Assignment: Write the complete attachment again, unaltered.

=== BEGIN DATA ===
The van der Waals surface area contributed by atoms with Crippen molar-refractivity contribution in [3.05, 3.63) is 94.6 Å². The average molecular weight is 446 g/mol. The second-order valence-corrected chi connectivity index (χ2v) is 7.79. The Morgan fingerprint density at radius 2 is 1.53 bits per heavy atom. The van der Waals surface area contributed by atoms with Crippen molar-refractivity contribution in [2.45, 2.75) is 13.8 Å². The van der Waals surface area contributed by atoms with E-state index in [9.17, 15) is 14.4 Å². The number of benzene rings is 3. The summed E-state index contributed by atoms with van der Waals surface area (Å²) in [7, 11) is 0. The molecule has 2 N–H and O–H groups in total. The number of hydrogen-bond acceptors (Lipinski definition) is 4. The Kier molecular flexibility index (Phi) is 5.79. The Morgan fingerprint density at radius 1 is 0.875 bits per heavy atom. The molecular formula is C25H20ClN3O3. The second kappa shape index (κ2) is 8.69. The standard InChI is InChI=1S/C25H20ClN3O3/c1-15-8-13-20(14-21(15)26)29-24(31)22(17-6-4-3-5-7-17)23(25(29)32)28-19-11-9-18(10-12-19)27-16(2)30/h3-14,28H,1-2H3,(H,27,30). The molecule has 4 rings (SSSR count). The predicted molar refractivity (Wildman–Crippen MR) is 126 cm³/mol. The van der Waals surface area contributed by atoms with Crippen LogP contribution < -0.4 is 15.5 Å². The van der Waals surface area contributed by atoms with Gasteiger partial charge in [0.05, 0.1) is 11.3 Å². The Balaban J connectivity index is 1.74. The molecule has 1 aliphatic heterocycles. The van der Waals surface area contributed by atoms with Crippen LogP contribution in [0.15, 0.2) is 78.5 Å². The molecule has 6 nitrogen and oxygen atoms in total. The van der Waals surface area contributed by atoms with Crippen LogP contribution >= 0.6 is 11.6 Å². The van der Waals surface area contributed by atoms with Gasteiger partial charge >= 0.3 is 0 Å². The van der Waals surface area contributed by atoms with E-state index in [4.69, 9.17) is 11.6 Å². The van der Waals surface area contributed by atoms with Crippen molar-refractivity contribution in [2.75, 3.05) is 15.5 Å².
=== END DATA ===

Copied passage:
The van der Waals surface area contributed by atoms with Crippen molar-refractivity contribution in [3.05, 3.63) is 94.6 Å². The average molecular weight is 446 g/mol. The second-order valence-corrected chi connectivity index (χ2v) is 7.79. The Morgan fingerprint density at radius 2 is 1.53 bits per heavy atom. The van der Waals surface area contributed by atoms with Crippen molar-refractivity contribution in [2.45, 2.75) is 13.8 Å². The van der Waals surface area contributed by atoms with E-state index in [9.17, 15) is 14.4 Å². The number of benzene rings is 3. The summed E-state index contributed by atoms with van der Waals surface area (Å²) in [7, 11) is 0. The molecule has 2 N–H and O–H groups in total. The number of hydrogen-bond acceptors (Lipinski definition) is 4. The Kier molecular flexibility index (Phi) is 5.79. The Morgan fingerprint density at radius 1 is 0.875 bits per heavy atom. The molecular formula is C25H20ClN3O3. The second kappa shape index (κ2) is 8.69. The standard InChI is InChI=1S/C25H20ClN3O3/c1-15-8-13-20(14-21(15)26)29-24(31)22(17-6-4-3-5-7-17)23(25(29)32)28-19-11-9-18(10-12-19)27-16(2)30/h3-14,28H,1-2H3,(H,27,30). The molecule has 4 rings (SSSR count). The predicted molar refractivity (Wildman–Crippen MR) is 126 cm³/mol. The van der Waals surface area contributed by atoms with Crippen LogP contribution < -0.4 is 15.5 Å². The van der Waals surface area contributed by atoms with Gasteiger partial charge in [0.05, 0.1) is 11.3 Å². The Balaban J connectivity index is 1.74. The molecule has 1 aliphatic heterocycles. The van der Waals surface area contributed by atoms with Crippen LogP contribution in [0.15, 0.2) is 78.5 Å². The molecule has 6 nitrogen and oxygen atoms in total. The van der Waals surface area contributed by atoms with Crippen LogP contribution >= 0.6 is 11.6 Å². The van der Waals surface area contributed by atoms with Gasteiger partial charge >= 0.3 is 0 Å². The van der Waals surface area contributed by atoms with E-state index in [4.69, 9.17) is 11.6 Å². The van der Waals surface area contributed by atoms with Crippen molar-refractivity contribution in [2.75, 3.05) is 15.5 Å².